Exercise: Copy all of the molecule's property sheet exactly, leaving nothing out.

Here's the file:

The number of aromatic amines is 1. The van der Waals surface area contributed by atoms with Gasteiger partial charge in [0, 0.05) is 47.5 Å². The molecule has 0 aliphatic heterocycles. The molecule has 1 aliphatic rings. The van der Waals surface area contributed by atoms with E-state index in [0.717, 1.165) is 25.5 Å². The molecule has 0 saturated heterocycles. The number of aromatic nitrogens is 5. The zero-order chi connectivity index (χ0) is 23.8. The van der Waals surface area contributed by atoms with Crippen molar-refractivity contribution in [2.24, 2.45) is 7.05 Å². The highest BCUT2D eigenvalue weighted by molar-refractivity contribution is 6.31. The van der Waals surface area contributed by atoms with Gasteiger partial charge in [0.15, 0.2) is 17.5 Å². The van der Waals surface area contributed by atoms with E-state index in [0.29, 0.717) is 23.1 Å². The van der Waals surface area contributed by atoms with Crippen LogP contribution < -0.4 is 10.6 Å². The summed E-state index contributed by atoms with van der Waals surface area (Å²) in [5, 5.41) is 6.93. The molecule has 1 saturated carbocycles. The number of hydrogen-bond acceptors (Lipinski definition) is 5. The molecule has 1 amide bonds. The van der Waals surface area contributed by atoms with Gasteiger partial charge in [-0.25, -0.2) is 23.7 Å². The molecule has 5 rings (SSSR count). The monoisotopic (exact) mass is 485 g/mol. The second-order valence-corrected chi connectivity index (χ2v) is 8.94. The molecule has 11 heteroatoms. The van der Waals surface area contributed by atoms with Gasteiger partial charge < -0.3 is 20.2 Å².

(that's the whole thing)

The number of aromatic amines is 1. The van der Waals surface area contributed by atoms with Gasteiger partial charge in [0, 0.05) is 47.5 Å². The molecule has 0 aliphatic heterocycles. The molecule has 1 aliphatic rings. The van der Waals surface area contributed by atoms with E-state index in [0.717, 1.165) is 25.5 Å². The molecule has 0 saturated heterocycles. The number of aromatic nitrogens is 5. The zero-order chi connectivity index (χ0) is 23.8. The van der Waals surface area contributed by atoms with Crippen molar-refractivity contribution in [2.24, 2.45) is 7.05 Å². The highest BCUT2D eigenvalue weighted by molar-refractivity contribution is 6.31. The van der Waals surface area contributed by atoms with Gasteiger partial charge in [0.15, 0.2) is 17.5 Å². The van der Waals surface area contributed by atoms with E-state index in [0.29, 0.717) is 23.1 Å². The van der Waals surface area contributed by atoms with Crippen LogP contribution < -0.4 is 10.6 Å². The summed E-state index contributed by atoms with van der Waals surface area (Å²) in [5, 5.41) is 6.93. The molecule has 1 saturated carbocycles. The number of hydrogen-bond acceptors (Lipinski definition) is 5. The molecule has 1 amide bonds. The van der Waals surface area contributed by atoms with Gasteiger partial charge in [-0.25, -0.2) is 23.7 Å². The molecule has 5 rings (SSSR count). The monoisotopic (exact) mass is 485 g/mol. The second-order valence-corrected chi connectivity index (χ2v) is 8.94. The molecule has 11 heteroatoms. The van der Waals surface area contributed by atoms with Gasteiger partial charge < -0.3 is 20.2 Å².